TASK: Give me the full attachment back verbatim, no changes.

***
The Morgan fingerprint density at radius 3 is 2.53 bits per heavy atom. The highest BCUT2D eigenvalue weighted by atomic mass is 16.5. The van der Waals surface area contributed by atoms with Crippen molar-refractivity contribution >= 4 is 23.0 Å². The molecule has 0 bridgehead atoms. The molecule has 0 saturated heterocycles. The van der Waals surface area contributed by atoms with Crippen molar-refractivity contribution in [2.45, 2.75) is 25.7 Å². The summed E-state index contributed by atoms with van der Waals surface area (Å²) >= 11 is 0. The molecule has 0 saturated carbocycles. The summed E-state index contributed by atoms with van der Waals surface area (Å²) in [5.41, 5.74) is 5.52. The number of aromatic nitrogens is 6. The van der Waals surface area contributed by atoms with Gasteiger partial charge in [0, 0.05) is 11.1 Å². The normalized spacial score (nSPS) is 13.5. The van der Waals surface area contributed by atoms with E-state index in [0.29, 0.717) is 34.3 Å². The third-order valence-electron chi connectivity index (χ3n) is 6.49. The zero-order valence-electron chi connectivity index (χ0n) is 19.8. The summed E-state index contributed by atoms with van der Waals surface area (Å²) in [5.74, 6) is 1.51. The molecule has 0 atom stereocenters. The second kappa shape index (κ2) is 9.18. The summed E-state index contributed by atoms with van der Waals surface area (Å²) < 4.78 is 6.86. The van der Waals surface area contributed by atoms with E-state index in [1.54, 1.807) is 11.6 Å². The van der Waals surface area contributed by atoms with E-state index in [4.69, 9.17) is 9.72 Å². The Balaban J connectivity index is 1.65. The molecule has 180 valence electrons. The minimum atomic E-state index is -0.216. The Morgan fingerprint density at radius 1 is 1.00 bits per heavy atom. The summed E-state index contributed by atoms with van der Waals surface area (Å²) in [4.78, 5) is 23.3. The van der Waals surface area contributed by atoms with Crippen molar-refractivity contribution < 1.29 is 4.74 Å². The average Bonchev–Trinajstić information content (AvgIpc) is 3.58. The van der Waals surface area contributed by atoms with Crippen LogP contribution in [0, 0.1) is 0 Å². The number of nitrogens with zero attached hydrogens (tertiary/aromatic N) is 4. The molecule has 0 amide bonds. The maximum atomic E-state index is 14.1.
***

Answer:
The Morgan fingerprint density at radius 3 is 2.53 bits per heavy atom. The highest BCUT2D eigenvalue weighted by atomic mass is 16.5. The van der Waals surface area contributed by atoms with Crippen molar-refractivity contribution >= 4 is 23.0 Å². The molecule has 0 bridgehead atoms. The molecule has 0 saturated heterocycles. The van der Waals surface area contributed by atoms with Crippen molar-refractivity contribution in [2.45, 2.75) is 25.7 Å². The summed E-state index contributed by atoms with van der Waals surface area (Å²) >= 11 is 0. The molecule has 0 saturated carbocycles. The summed E-state index contributed by atoms with van der Waals surface area (Å²) in [5.41, 5.74) is 5.52. The number of aromatic nitrogens is 6. The van der Waals surface area contributed by atoms with Gasteiger partial charge in [0, 0.05) is 11.1 Å². The normalized spacial score (nSPS) is 13.5. The van der Waals surface area contributed by atoms with E-state index in [0.29, 0.717) is 34.3 Å². The third-order valence-electron chi connectivity index (χ3n) is 6.49. The zero-order valence-electron chi connectivity index (χ0n) is 19.8. The summed E-state index contributed by atoms with van der Waals surface area (Å²) in [5.74, 6) is 1.51. The molecule has 0 atom stereocenters. The second kappa shape index (κ2) is 9.18. The summed E-state index contributed by atoms with van der Waals surface area (Å²) < 4.78 is 6.86. The van der Waals surface area contributed by atoms with E-state index in [1.54, 1.807) is 11.6 Å². The van der Waals surface area contributed by atoms with E-state index in [4.69, 9.17) is 9.72 Å². The Balaban J connectivity index is 1.65. The molecule has 180 valence electrons. The minimum atomic E-state index is -0.216. The Morgan fingerprint density at radius 1 is 1.00 bits per heavy atom. The summed E-state index contributed by atoms with van der Waals surface area (Å²) in [4.78, 5) is 23.3. The van der Waals surface area contributed by atoms with Crippen molar-refractivity contribution < 1.29 is 4.74 Å². The average Bonchev–Trinajstić information content (AvgIpc) is 3.58. The van der Waals surface area contributed by atoms with Crippen LogP contribution in [0, 0.1) is 0 Å². The number of nitrogens with zero attached hydrogens (tertiary/aromatic N) is 4. The molecule has 0 amide bonds. The maximum atomic E-state index is 14.1.